Ralph Pucci's Mannequins Come Alive
Watching a Ralph Pucci mannequin being constructed is a lot like watching a human body decompose in reverse. No need to find a fresh corpse to test that comparison, there’s a time-lapse video at the Museum of Arts and Design that shows exactly how it’s done (the mannequin making, not the carcass rotting). It’s part of the museum’s new exhibit featuring the work of Ralph Pucci’s almost 40-year career as a mannequin maker who revolutionized the industry with a constantly evolving aesthetic that has drawn inspiration and collaborators from what seems like every creative field imaginable.
Of course it’s longtime collaborator Michael Evert who does the physical molding of the mannequins, the body-building if you will. I asked Pucci if he’s ever tried to sculpt his own mannequins and he quickly laughed off the idea. “Oh my god no! It’s funny, I can hardly put a lightbulb in. But I have ideas, and I like to collaborate with designers. And when I seen an idea or I see something, I think I know how to translate it to make it available to my audience in every sculpture.”
The list of Pucci’s collaborators pulls from some unexpected places. French interior and product designer Andrée Putman worked with Pucci from early on in his career. He also has frequently worked with fashion designers like Ruben Toledo and Diane von Furstenberg,who drew inspiration from Terra Cotta warriors for her mannequin. And then there are the whimsical figures born from Pucci’s partnership with illustrator Maira Kalman that began when Pucci thought that there was something to be found from the picture books he was reading his kids.
“It’s been a little bit of everything,” Pucci said of his inspirations. “You have to have your eye on the fashion world. You have to have your eye on modern art. You have to have your eye on music. You have to have your eye on modern dance, and you have to have your eye on architecture. You blend it all together and hopefully you’ll come up with an idea.”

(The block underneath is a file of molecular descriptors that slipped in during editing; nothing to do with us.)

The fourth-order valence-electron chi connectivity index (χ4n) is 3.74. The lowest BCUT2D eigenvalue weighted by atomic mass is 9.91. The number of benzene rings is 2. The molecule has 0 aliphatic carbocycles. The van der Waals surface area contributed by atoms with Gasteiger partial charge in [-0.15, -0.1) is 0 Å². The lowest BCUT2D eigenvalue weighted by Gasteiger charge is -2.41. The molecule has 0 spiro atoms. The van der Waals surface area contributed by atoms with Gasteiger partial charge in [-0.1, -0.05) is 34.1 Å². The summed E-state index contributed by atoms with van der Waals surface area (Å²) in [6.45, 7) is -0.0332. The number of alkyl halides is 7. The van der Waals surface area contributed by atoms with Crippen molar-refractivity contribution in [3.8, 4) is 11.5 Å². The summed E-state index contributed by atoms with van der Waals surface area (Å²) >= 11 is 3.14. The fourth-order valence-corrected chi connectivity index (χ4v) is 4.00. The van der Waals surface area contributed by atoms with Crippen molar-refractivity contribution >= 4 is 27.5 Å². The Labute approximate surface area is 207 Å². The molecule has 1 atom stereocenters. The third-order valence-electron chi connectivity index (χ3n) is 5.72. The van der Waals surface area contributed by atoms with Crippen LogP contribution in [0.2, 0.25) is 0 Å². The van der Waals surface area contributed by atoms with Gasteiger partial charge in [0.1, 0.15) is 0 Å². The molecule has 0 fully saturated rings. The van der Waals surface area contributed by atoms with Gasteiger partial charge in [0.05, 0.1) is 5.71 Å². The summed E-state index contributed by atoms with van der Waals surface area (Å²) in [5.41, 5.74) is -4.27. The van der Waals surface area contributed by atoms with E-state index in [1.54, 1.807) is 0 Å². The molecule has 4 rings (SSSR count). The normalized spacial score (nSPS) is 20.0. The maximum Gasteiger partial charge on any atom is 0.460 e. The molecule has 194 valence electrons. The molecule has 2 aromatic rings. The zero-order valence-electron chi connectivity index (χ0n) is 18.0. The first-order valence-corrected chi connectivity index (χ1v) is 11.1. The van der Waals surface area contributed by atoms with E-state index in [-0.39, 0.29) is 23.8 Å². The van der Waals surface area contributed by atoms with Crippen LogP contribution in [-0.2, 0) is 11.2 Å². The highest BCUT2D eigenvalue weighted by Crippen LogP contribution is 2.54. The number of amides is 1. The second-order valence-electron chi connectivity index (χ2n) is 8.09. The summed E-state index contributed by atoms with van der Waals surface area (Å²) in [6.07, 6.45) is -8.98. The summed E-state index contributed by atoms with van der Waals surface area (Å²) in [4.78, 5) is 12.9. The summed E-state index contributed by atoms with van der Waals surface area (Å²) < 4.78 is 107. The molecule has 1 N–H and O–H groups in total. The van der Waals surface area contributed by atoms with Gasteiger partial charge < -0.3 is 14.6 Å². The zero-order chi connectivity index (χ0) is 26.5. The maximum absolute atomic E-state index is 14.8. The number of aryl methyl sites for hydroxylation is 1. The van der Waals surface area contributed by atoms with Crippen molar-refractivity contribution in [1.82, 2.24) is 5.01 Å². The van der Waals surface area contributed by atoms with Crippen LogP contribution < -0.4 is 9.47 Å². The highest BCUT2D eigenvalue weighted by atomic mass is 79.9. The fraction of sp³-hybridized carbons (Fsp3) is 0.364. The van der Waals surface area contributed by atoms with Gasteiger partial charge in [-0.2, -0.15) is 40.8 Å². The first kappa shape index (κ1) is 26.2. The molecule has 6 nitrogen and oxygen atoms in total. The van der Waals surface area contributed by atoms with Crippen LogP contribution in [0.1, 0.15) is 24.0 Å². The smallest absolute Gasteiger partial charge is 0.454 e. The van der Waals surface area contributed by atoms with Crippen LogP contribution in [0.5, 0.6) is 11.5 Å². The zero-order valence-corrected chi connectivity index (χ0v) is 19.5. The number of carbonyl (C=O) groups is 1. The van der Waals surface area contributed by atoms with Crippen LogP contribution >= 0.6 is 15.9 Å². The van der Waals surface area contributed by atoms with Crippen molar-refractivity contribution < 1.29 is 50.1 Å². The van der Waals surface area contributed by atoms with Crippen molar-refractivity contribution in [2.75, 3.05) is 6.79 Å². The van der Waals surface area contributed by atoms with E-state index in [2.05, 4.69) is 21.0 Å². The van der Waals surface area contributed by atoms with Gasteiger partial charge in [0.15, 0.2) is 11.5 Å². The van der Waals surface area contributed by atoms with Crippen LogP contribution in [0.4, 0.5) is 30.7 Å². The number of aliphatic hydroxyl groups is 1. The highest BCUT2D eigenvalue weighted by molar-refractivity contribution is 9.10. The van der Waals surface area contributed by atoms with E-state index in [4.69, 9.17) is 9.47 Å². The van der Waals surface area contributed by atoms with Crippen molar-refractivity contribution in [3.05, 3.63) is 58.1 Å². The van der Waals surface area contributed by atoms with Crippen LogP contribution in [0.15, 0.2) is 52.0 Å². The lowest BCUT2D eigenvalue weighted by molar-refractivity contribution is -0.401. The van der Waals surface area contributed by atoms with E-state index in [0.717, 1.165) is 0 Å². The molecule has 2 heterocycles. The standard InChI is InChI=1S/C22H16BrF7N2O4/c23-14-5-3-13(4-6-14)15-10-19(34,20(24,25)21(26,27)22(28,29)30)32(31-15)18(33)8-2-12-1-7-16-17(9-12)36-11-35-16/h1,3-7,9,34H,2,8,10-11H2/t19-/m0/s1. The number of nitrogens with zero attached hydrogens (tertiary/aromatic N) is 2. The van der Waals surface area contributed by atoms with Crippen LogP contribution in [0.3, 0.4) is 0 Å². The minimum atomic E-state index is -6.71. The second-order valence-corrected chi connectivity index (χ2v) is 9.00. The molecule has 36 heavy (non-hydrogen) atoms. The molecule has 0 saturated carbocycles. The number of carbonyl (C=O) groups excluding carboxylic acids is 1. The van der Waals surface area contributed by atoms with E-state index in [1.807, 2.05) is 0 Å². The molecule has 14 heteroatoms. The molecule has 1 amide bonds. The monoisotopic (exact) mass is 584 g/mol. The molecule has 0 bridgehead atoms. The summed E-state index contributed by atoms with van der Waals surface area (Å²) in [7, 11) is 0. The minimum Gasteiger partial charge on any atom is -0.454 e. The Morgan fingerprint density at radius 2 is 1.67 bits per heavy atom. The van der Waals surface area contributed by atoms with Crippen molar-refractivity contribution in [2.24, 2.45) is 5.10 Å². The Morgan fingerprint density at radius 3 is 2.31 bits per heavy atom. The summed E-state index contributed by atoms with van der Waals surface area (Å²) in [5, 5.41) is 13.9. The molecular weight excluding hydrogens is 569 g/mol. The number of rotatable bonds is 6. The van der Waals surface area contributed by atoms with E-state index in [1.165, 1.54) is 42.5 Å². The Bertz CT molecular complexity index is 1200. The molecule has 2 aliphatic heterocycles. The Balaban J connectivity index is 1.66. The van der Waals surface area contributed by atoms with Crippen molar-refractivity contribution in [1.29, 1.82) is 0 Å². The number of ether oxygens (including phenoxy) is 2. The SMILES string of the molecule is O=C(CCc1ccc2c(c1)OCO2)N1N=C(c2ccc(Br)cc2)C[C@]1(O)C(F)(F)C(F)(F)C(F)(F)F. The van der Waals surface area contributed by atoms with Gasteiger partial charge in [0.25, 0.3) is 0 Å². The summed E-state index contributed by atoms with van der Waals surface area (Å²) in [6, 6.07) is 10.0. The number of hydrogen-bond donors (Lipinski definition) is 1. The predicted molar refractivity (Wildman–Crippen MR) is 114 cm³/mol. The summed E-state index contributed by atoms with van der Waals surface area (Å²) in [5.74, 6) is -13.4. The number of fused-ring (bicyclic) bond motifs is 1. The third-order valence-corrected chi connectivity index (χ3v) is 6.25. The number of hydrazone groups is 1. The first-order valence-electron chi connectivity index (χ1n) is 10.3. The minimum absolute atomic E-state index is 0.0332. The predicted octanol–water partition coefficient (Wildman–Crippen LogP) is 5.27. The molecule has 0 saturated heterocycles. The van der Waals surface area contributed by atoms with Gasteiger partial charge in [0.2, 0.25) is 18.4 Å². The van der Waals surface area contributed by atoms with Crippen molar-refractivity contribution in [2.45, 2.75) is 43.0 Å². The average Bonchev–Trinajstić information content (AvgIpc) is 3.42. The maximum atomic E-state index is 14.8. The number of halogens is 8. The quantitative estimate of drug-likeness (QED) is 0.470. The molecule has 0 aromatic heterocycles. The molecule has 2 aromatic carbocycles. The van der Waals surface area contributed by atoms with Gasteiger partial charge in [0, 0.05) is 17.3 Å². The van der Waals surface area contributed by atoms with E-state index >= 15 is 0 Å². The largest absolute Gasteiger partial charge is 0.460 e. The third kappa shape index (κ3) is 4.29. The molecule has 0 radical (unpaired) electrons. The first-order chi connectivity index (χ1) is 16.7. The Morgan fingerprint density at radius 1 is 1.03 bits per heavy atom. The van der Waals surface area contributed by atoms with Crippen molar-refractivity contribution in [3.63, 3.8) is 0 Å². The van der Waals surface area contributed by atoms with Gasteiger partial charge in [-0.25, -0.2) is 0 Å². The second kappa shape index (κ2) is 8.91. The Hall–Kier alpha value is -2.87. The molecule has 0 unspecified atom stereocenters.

The row of mannequins on display at the MAD exhibit shows off the truth of Pucci’s approach. The product of his collaboration with model and artist Veruschka looks like it was caught on the set of the music video for The Bangle’s ‘Walk Like An Egyptian,’ which makes perfect sense as Veruschka drew inspiration from Egyptian and African art and her own 1967 Egypt-themed photo shoot with Richard Avedon for Vogue.
Pucci has some sensible words of advice for young artists who’d like to follow in his footsteps and find success in any creative field. Namely, don’t get stuck looking for inspiration in just one place. “You can’t just come in and say, ‘I love fashion,’” he said. “In my opinion, you have to look at all the different threads.The thread is the most important thing because if you become a fashion designer you become stuck in that world. If you’re an architect, you’ll be stuck in that world. You have to enjoy movies, you have to enjoy art. You have to experience it all, otherwise you get put into a box and if you get put into a box you become very predictable.”
Ralph Pucci: The Art of the Mannequin is on display now through August 30 at the Museum of Arts and Design.